The Community Dialogue Facilitation Network, which aims to strengthen skills needed to facilitate difficult dialogue, started with a pilot series of five sessions this month.
The pilot series is led by Glyn Hughes, University of Richmond professor of sociology and anthropology and former director of Common Ground, and Amy Howard, senior administrative officer for equity and community. Deans, administrators and select faculty and students were invited to attend the CDFN pilot sessions.
The CDFN pilot was inspired by the University of Michigan's National Intergroup Dialogue Institute, which four UR faculty members, including Hughes, attended last June via Zoom, Hughes said.
Hughes, Howard and Theran Fisher, director of talent and organizational effectiveness in UR's human resources department, chose who was invited to attend the sessions, Hughes said. They based their decisions on whose opinions and experiences they wanted to be included, Hughes said.
"We've invited folks who are already facilitators and leading groups on questions of equity and identity," Hughes said, "because we wanted to draw on that collective wisdom about how we should shape this initiative.
"So the pilot is not just novices. It's, in a way, a sampling of experts we already have on campus to go through a curriculum and get feedback."
Juniors Lauren Stenson and Emma Johnson, the founders of Interpoint, were the two students chosen to be involved in the CDFN pilot. Interpoint, which officially launched on campus in spring 2020, intends to promote education and change by encouraging conversation about racism among people from different backgrounds, according to its website.
"[Hughes and Howard] reached out to us to ask if we'd be willing to sit on the network because of our continued efforts in trying to get people trained," Stenson said. "Interpoint has a yearly budget, and the last few semesters, we've used our budget to help other organizations get professional facilitation training.
"We're trying to help develop another way of training facilitators that can happen long-term on campus."
Stenson is excited about what the CDFN can be, she said.
"In the last probably year or year and a half, there's been a big wave of students trying to have conversations about different issues, whether that be about global warming or racism or their student experiences," Stenson said. "The thing about doing that is it takes people to host those conversations.
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"I hope that at this pilot, we have a coherent and clear form and method of training people, so they feel like they have the tools they need to host their own conversations on campus and after they graduate."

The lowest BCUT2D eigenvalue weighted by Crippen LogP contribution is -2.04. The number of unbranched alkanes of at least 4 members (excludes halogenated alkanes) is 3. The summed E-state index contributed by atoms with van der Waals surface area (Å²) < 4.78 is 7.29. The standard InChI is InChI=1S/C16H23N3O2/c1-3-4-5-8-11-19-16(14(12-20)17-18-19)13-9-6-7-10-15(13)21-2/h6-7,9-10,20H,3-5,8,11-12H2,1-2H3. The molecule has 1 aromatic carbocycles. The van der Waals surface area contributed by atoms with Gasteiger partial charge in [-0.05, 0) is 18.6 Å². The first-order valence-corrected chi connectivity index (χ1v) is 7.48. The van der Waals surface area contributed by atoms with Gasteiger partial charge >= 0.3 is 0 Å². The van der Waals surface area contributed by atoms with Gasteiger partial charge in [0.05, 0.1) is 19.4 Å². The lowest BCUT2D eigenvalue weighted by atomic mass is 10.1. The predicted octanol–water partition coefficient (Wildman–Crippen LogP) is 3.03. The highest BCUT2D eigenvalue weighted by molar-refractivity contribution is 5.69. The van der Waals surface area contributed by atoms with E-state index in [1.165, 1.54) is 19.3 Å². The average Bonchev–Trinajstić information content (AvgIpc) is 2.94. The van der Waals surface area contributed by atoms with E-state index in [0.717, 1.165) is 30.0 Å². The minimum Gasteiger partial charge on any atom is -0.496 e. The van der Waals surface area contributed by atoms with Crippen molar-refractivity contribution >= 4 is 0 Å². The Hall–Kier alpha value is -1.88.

The first meeting, which was on March 5, focused on what the group's involvement on campus is going to be and how to use their position as facilitators to serve the UR community, Johnson said. Matthew Freeman and David Campt from Dialectix Consulting were brought in to help direct the conversation, Johnson said. Both of them have worked with Interpoint in the past and specialize in training facilitators, Johnson said.
Johnson pointed to the recent discussions around the naming of Mitchell-Freeman and Ryland halls.
"There's so many conversations this university needs to be having, and a lot of that is honestly just sitting in a room and committing to being uncomfortable," Johnson said. "It's not fun to work through issues, especially when everyone has their own story and worldview, and sometimes those intersect and sometimes they don't."
Johnson hopes that the network serves as a jumping-off point for increased training facilitation, she said.
"I hope that we can continue to expand that network of people who are going to question the structures, question the things we have in place and question how we can make them better," she said.
There will always be people who do not want to participate in conversations about equity and inclusion, Hughes acknowledged. But it is still important to nurture the people who do want to have those conversations because this creates a stronger set of community norms, Hughes said.
"When you do that, you indirectly make it more costly, in a social sense, for those who aren't leaning into that," Hughes said. "Those folks become the real outliers.
"Too often, the focus is on the people who 'don't get it,' and we end up not nurturing the community of folks who do want to lean in, who are hungry for skills."
Although the CDFN and having discussions are good starting points, taking action is still important, Johnson said.
"People need to be having these conversations, but at the end of the day, there has to be structural change," Johnson said. "I think conversation is only part of the cultural change that needs to happen on campus. I don't think it's the final destination."
Right now, the CDFN is more of a concept than a fully formed program, but the long-term goal is for the CDFN to host at least a few sessions each year, Hughes said.
Contact news writer Meredith Moran at email@example.com.
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